Segway, which boldly claimed its two-wheeled personal transporter would revolutionize the way people get around, is ending production of its namesake vehicle. The Segway PT, popular with tourists and police officers but perhaps better known for its high-profile crashes, will be retired on July 15, the company said in a statement. “Within its first decade, the Segway PT became a staple in security and law enforcement, viewed as an effective and efficient personal vehicle,” said Segway president Judy Cai in a statement, noting that in the past decade it gained popularity with vacationers in major cities in North America, Europe, Asia, South America, and the Middle East. But the Segway, which carries a standing passenger on a wide platform, accounted for less than 1.5% of the company’s revenue last year.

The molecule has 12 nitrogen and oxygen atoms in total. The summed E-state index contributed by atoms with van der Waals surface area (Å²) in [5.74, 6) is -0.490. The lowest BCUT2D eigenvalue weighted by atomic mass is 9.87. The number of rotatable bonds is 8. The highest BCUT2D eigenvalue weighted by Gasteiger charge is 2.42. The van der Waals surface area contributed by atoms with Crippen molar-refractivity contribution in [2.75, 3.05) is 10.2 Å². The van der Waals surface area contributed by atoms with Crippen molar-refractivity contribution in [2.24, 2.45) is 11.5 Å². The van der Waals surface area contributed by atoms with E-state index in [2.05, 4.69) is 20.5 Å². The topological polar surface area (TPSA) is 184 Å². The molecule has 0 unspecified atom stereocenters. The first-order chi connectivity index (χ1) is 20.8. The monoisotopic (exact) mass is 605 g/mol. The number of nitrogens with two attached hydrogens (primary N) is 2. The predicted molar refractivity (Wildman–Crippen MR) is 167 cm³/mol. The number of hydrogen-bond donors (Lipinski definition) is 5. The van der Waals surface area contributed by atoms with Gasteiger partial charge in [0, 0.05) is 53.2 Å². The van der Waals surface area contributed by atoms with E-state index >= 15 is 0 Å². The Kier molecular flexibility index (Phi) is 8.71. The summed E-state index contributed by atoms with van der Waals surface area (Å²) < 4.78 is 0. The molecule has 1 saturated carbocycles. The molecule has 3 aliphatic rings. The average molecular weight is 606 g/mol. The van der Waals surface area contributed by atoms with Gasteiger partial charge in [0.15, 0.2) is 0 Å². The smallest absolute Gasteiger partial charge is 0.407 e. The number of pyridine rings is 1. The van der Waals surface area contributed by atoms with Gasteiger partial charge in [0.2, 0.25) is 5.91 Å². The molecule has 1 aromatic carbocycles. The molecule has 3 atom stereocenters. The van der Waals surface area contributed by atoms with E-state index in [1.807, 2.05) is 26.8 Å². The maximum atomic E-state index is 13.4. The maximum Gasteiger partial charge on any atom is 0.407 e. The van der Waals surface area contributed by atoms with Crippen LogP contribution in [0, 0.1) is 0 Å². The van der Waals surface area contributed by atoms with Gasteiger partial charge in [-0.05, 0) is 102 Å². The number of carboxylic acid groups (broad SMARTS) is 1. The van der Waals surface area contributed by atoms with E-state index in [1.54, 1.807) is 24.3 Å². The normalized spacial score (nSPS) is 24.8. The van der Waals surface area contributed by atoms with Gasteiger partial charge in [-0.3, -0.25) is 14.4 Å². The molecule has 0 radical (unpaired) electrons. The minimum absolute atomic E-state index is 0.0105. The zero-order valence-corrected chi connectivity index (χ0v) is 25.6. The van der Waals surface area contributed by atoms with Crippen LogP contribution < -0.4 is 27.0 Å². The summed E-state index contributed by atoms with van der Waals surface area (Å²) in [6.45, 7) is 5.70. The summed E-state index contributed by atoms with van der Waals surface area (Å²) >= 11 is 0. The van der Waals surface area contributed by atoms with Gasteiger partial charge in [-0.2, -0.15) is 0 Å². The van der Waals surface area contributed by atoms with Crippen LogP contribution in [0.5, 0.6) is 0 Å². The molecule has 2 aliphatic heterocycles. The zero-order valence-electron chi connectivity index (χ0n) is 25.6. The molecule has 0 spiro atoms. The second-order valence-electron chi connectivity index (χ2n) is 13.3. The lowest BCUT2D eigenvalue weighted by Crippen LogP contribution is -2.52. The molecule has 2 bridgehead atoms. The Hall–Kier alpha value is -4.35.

The company said 21 employees will be laid off, another 12 employees will stay on for two months to a year and five will remain at the facility in Bedford, NH, the AP reports. “This decision was not made lightly, and while the current global pandemic did impact sales and production, it was not a deciding factor in our decision,” Cai said. The transportation revolution that inventor Dean Kamen envisioned when he founded the company in 1999 never took off. The Segway's original price tag of around $5,000 was a hurdle for many customers. It also was challenging to ride because the rider had to be balanced at a specific angle for the vehicle to move forward. If the rider's weight shifted too much in any direction, it could easily spin out of control and throw the rider off. They were banned in some cities because users could easily lose control if they were not balanced properly. Segway got into scooters in 2017.
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